In the Hero’s Journey Nothing Is Wasted

I don’t understand how school teachers do it. Granted, most teachers are not being taxed by cancer in their bodies, but wow did speaking yesterday wear me out! Five to six hours of constant dialog with high schoolers about death wears a guy out! Oh, I should back up and say that yesterday I was given the opportunity by my wonderful friend (and newly famous poet) Jenney to speak to all six periods of her high school english class. They had been spending a great amount of time studying a literary device called The Hero’s Journey which, if I understand it correctly, is a commonly found pattern or way of crafting a story. It is marked by the invitation to adventure or to take part in a story, by trials along the way, it says that you receive help from friends along the way but that they cannot solve the dilema, and leads to eventual freedom where you can then help others…at least I think I’m somehow capturing it.*

So Jenney invited me to share some of my story because of how it so directly connectes to The Hero’s Journey concept. The kids were forced to read some of my blogs (I’ve got to drive traffic somehow right?), they crafted an amazing set of questions, and then invited me to dialog with them.

As a recovering homeschool nerd speaking in a high school is a pretty foreign context. Can I say naught words? Can I wear a hat? Can I talk about my catheter? Can I mention Jesus? How honest can I be? Do I need to be ready to do a song and dance to entertain the teens? So many questions–and yet, in the end, we all just talked. We talked about death. I talked a lot about my children and my wife a lot. We all cried quite a bit. The students wanted to know how my life changed, they wanted to know how I’d live differently if I survive, they wanted to know if I’m afraid to die, they wanted to know what gave me hope, they wanted to know about reincarnation, they had so many good questions. I was very impacted by their ability to be present and emotionally available for such a deep conversation.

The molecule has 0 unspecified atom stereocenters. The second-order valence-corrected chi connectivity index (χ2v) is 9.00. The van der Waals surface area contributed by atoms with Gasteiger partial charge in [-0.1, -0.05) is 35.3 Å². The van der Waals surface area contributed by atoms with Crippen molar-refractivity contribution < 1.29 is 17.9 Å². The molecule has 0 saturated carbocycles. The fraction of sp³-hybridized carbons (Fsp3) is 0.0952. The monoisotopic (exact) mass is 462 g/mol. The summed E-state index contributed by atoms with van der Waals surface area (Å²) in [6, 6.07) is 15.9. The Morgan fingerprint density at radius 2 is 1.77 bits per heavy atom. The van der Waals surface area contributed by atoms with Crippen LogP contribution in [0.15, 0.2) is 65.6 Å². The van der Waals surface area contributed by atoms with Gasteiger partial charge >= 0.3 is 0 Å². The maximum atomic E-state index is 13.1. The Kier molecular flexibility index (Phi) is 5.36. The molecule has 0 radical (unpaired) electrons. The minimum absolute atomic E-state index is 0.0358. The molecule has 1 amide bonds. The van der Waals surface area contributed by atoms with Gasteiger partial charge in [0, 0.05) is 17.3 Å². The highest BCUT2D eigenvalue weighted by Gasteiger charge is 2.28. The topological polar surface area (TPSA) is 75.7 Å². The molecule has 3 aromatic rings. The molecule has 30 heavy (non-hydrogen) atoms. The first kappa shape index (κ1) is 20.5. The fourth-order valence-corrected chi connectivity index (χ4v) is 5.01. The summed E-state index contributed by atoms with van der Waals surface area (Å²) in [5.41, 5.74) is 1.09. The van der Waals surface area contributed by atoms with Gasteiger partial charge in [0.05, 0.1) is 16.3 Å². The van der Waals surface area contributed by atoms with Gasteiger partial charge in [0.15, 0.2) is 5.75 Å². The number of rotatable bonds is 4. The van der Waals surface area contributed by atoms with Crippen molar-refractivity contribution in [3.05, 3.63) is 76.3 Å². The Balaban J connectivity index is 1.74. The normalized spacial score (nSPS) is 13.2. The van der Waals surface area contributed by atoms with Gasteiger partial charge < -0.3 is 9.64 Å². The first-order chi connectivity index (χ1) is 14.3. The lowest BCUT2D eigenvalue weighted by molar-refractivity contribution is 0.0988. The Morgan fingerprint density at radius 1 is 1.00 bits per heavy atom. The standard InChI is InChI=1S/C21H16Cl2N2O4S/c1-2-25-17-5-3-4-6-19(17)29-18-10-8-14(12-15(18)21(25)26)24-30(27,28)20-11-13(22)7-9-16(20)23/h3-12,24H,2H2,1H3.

It was strange to find myself, near the end of every period, talking about the kingdom of God. Ok, so I didn’t actually say “kingdom of God”, but it’s what we talked about. At some point in every class we talked about hell, about how we all know hell in our lives or in the lives of those around us. Whether it is through divorce, sickness, addiction, or broken relationships we’re all experiencing the reality that this world is not right. I invited them to call it what it is, to recognize that cancer sucks but that there is hope for every single story (the Hero’s Journey). There is hope that every single story can be redeemed, that beauty can come from ashes, that what God does is he turns shit into something beautiful. I told them that even a story of death can be one of love and beauty if we’re willing to enter into it fully and allow it to become so. This doesn’t mean it won’t hurt, it doesn’t mean that it doesn’t suck, it doesn’t mean that it’s not incredibly hard–but it does mean that nothing has to be wasted. This is all Kingdom of Heaven stuff. Essentially we, as a class, talked and dreamed about God’s ultimate reality coming to earth and eventually being fully realized post death. Kingdom.**

As I sit here knowing that literally 10’s of thousands of people are praying for God to heal my broken body I cannot help but cling to that kingdom idea: nothing is wasted. If prayer works how I think it works then I will most definitely be healed. But I’m not convinced that prayer works how I think it works (shoot, even using the word ‘works’ with regard to prayer clearly shows that my natural tendency is to use it as a tool rather than to see it as a dialog. I want to wield prayer like a magic wand more than anything else!). I’m not convinced that my theology on prayer is correct. I am convinced, however, that God is good. Everything builds off that. And speaking yesterday with those amazing students reminded me yet again that